Students in the engineering club of Early College East in Havelock designed and built a device to explore the underwater world.
And because of that, they’ll get to explore another part of the world above the water.
The group of students won first place in a national engineering competition and will be heading to Germany in April to show their project at the world’s largest industrial fair.
The six students traveled to Harrisburg, Pa., for the Phoenix Contact Nanoline Competition on Feb. 16 and took first place. This is the third year they have been in the prestigious competition and the first time they came home with the top prize. They placed third last year.
The students had spent the past seven months designing and constructing a remote operating vehicle they called Delian One.
"It is an underwater robot primarily for underwater exploration," said Thomas Munday, team leader and head designer. "We really wanted to be able to explore the water since we lived by the coast."
Roughly the size of a milk crate, the Delian One is made of polycarbonate tubing, an aluminum frame and various other parts to make it buoyancy neutral. It is joined by a 25-foot tether that controls the ROV’s activity in the water as well as the device’s camera functions.
"Communication was a big part of it," said Alex Messmer, a co-designer and builder on the group’s electronics team. "Communication ties everything we were doing together."
Student Ben Fisher worked on programming, wiring and other parts of the device.
"I think that my favorite part was when I saw each part and each function coming together to make the ROV," he said. "I saw it as like a person, how the thrusters made it move and the cameras made it see."
Claudia Yllanes, who worked on the electrical side and assembly, said that she enjoyed seeing the project go from initial design plans to a real device.
"Actually seeing all of our planning become a physical, tangible item, at first it was like a cool idea and then we started seeing it doing things at that point," she said. "It was like, ‘Oh, this actually works.’ There were never any freak-out points where it wasn’t going to work at all."
The group had meetings on Tuesdays and Fridays each week and then added lunch meetings to work out the bugs of the ROV.
Ashley Mullikin, on the mechanical team, did research on ROVs and actually came up with the idea of having the craft be one that would operate under the water.
"Especially since we live so near the water here in Eastern North Carolina, and since most of the surface of the Earth is water and 90 percent of it isn’t explored, I thought it would be something that people could understand why we thought it would be the best idea," she said.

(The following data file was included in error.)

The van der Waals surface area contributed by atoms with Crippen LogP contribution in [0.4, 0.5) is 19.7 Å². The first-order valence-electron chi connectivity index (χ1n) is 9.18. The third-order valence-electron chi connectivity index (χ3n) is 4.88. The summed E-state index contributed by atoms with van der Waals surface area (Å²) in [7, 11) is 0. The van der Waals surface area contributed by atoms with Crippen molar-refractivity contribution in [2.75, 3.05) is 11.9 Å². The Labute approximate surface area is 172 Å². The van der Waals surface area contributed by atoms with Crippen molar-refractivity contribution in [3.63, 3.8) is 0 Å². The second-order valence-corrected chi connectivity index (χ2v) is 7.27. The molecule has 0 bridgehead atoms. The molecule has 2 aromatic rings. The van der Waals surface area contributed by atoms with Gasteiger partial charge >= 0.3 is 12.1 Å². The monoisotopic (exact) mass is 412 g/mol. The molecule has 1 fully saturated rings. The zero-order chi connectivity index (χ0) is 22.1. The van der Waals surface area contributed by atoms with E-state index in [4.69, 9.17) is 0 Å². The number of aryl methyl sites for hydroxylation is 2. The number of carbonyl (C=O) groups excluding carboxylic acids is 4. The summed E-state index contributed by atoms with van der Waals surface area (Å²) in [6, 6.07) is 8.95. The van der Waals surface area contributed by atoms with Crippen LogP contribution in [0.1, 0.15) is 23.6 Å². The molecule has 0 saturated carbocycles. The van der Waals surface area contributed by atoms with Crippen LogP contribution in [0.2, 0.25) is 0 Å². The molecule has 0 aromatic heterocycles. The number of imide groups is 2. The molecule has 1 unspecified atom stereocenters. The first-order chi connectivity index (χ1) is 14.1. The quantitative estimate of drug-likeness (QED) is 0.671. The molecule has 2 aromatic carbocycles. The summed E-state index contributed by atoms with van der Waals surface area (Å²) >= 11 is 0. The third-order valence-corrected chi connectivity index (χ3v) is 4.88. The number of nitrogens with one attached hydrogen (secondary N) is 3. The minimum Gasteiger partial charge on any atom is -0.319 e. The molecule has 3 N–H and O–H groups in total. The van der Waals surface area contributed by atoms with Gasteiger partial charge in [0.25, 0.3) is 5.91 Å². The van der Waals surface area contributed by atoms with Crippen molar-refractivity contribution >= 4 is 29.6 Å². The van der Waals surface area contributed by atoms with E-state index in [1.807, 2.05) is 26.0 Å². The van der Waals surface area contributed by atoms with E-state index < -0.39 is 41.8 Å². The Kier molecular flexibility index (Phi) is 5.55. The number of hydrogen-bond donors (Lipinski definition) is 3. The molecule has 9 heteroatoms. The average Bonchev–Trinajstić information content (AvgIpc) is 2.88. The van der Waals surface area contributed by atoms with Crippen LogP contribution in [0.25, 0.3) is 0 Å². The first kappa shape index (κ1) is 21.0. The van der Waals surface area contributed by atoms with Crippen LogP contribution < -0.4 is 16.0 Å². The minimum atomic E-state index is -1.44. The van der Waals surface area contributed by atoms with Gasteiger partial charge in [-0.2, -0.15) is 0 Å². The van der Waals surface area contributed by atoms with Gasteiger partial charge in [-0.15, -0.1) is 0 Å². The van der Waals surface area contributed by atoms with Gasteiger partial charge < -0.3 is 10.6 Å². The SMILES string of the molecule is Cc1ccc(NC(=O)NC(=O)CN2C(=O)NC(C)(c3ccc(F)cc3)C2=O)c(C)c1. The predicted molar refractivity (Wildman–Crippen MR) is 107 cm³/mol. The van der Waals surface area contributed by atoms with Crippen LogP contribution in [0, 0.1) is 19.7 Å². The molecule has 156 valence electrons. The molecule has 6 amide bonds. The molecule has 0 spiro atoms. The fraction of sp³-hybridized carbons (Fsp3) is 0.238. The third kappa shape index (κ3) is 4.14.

The team took the vehicle to Munday’s pool initially to test and then to the North Carolina Aquarium at Pine Knoll Shores.
And then came the competition, which ended with the announcement that they had won.
"It was definitely surreal," Mullikin said. "We were all like dazed with happiness."
Aaron Nasser did the buoyancy and balance calculations as part of the mechanical team.
"That moment is indescribable," he said of winning. "You’re so happy that you can’t explain it. That’s the best way to explain it. You can’t explain it."
Patrizia Mombille, who was on the electrical team and worked on programming and wiring, was unable to venture to the competition with the other six team members.
"I felt like I should be there but I couldn’t. It was just so terrible," she said.
Mombille saw a picture on her phone that indicated the team had won the competition.
"I was just ecstatic," she said. "My jaw literally dropped."
Mombille helped named the craft, which is after the Delian League, an alliance of Greek states that fought against the Persians nearly 2,500 years ago.
"Every student had a hand in this from the design to the frame," said John Ebright, school advisor and engineering teacher. "This is outside the class, but having a complex project like this requires a lot of time and hopefully in the future we can get projects like this that are in the class where they are working not just for a week on a project but multiple weeks or a couple months and then they’re able to test this in a real-world situation."
All of the students involved in the project had to fill out applications and go through an interview process to be accepted, Ebright said.
"If they don’t become engineers, they can still take something away from this," he said.
The students, ages 14 to 17, will be in Germany for the Hanover Fair from April 8 to 12. About 6,000 people are expected to go by the school’s booth.